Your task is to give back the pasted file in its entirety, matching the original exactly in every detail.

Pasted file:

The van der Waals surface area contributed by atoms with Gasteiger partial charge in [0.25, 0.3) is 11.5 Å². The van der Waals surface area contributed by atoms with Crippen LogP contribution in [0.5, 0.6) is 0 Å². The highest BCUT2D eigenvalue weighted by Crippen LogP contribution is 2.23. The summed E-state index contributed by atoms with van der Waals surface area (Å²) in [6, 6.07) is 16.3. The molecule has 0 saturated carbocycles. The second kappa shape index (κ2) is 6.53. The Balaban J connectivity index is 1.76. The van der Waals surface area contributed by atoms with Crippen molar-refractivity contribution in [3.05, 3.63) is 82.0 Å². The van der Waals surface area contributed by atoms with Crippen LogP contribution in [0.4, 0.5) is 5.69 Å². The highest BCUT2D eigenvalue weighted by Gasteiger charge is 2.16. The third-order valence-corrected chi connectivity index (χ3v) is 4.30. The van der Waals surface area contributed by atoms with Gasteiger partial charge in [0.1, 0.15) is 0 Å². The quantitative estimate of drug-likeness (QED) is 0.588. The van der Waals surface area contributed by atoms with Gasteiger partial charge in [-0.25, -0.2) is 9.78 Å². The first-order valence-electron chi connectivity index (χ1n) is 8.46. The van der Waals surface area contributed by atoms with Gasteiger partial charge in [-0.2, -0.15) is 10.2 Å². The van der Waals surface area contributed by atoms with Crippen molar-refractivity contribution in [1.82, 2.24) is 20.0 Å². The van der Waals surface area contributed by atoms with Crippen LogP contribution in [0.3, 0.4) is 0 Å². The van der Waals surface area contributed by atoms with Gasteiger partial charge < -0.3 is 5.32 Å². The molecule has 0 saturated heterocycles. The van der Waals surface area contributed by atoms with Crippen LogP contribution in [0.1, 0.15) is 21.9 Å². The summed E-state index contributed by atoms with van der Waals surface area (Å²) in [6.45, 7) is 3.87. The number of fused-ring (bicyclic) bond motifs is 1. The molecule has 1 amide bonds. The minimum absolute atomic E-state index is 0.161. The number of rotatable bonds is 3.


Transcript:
The van der Waals surface area contributed by atoms with Gasteiger partial charge in [0.25, 0.3) is 11.5 Å². The van der Waals surface area contributed by atoms with Crippen LogP contribution in [0.5, 0.6) is 0 Å². The highest BCUT2D eigenvalue weighted by Crippen LogP contribution is 2.23. The summed E-state index contributed by atoms with van der Waals surface area (Å²) in [6, 6.07) is 16.3. The molecule has 0 saturated carbocycles. The second kappa shape index (κ2) is 6.53. The Balaban J connectivity index is 1.76. The van der Waals surface area contributed by atoms with Crippen molar-refractivity contribution in [3.05, 3.63) is 82.0 Å². The van der Waals surface area contributed by atoms with Crippen LogP contribution in [0.4, 0.5) is 5.69 Å². The highest BCUT2D eigenvalue weighted by Gasteiger charge is 2.16. The third-order valence-corrected chi connectivity index (χ3v) is 4.30. The van der Waals surface area contributed by atoms with Gasteiger partial charge in [0.1, 0.15) is 0 Å². The quantitative estimate of drug-likeness (QED) is 0.588. The van der Waals surface area contributed by atoms with Gasteiger partial charge in [-0.25, -0.2) is 9.78 Å². The first-order valence-electron chi connectivity index (χ1n) is 8.46. The van der Waals surface area contributed by atoms with Gasteiger partial charge in [-0.2, -0.15) is 10.2 Å². The van der Waals surface area contributed by atoms with Crippen molar-refractivity contribution in [1.82, 2.24) is 20.0 Å². The van der Waals surface area contributed by atoms with Crippen LogP contribution in [0.3, 0.4) is 0 Å². The van der Waals surface area contributed by atoms with Gasteiger partial charge < -0.3 is 5.32 Å². The molecule has 0 saturated heterocycles. The van der Waals surface area contributed by atoms with Crippen LogP contribution in [0.1, 0.15) is 21.9 Å². The summed E-state index contributed by atoms with van der Waals surface area (Å²) in [6.45, 7) is 3.87. The number of fused-ring (bicyclic) bond motifs is 1. The molecule has 1 amide bonds. The minimum absolute atomic E-state index is 0.161. The number of rotatable bonds is 3.